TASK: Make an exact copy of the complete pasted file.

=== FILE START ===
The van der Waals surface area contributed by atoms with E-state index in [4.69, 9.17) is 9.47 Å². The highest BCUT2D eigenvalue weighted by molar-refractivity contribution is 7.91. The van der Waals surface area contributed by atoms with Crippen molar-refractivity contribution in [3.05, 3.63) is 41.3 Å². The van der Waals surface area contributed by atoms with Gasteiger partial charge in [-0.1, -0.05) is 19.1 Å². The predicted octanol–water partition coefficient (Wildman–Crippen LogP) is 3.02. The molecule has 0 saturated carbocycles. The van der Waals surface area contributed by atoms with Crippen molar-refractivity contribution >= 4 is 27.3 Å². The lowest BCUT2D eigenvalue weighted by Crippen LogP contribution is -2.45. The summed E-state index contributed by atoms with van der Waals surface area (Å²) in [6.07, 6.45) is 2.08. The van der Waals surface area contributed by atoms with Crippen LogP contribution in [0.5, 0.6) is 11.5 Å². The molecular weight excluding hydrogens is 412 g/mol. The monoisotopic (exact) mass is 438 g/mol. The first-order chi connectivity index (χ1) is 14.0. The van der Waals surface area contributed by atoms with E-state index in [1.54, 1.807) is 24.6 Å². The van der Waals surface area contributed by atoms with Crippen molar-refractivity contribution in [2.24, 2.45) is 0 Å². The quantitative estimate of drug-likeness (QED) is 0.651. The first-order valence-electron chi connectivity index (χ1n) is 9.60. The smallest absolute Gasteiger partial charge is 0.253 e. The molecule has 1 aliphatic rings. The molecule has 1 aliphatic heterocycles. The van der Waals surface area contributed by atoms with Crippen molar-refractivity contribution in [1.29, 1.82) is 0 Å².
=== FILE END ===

The van der Waals surface area contributed by atoms with E-state index in [4.69, 9.17) is 9.47 Å². The highest BCUT2D eigenvalue weighted by molar-refractivity contribution is 7.91. The van der Waals surface area contributed by atoms with Crippen molar-refractivity contribution in [3.05, 3.63) is 41.3 Å². The van der Waals surface area contributed by atoms with Gasteiger partial charge in [-0.1, -0.05) is 19.1 Å². The predicted octanol–water partition coefficient (Wildman–Crippen LogP) is 3.02. The molecule has 0 saturated carbocycles. The van der Waals surface area contributed by atoms with Crippen molar-refractivity contribution >= 4 is 27.3 Å². The lowest BCUT2D eigenvalue weighted by Crippen LogP contribution is -2.45. The summed E-state index contributed by atoms with van der Waals surface area (Å²) in [6.07, 6.45) is 2.08. The van der Waals surface area contributed by atoms with Crippen LogP contribution in [0.5, 0.6) is 11.5 Å². The molecular weight excluding hydrogens is 412 g/mol. The monoisotopic (exact) mass is 438 g/mol. The first-order chi connectivity index (χ1) is 14.0. The van der Waals surface area contributed by atoms with E-state index in [1.54, 1.807) is 24.6 Å². The van der Waals surface area contributed by atoms with Crippen molar-refractivity contribution in [2.24, 2.45) is 0 Å². The quantitative estimate of drug-likeness (QED) is 0.651. The first-order valence-electron chi connectivity index (χ1n) is 9.60. The smallest absolute Gasteiger partial charge is 0.253 e. The molecule has 1 aliphatic rings. The molecule has 1 aliphatic heterocycles. The van der Waals surface area contributed by atoms with Crippen molar-refractivity contribution in [1.29, 1.82) is 0 Å².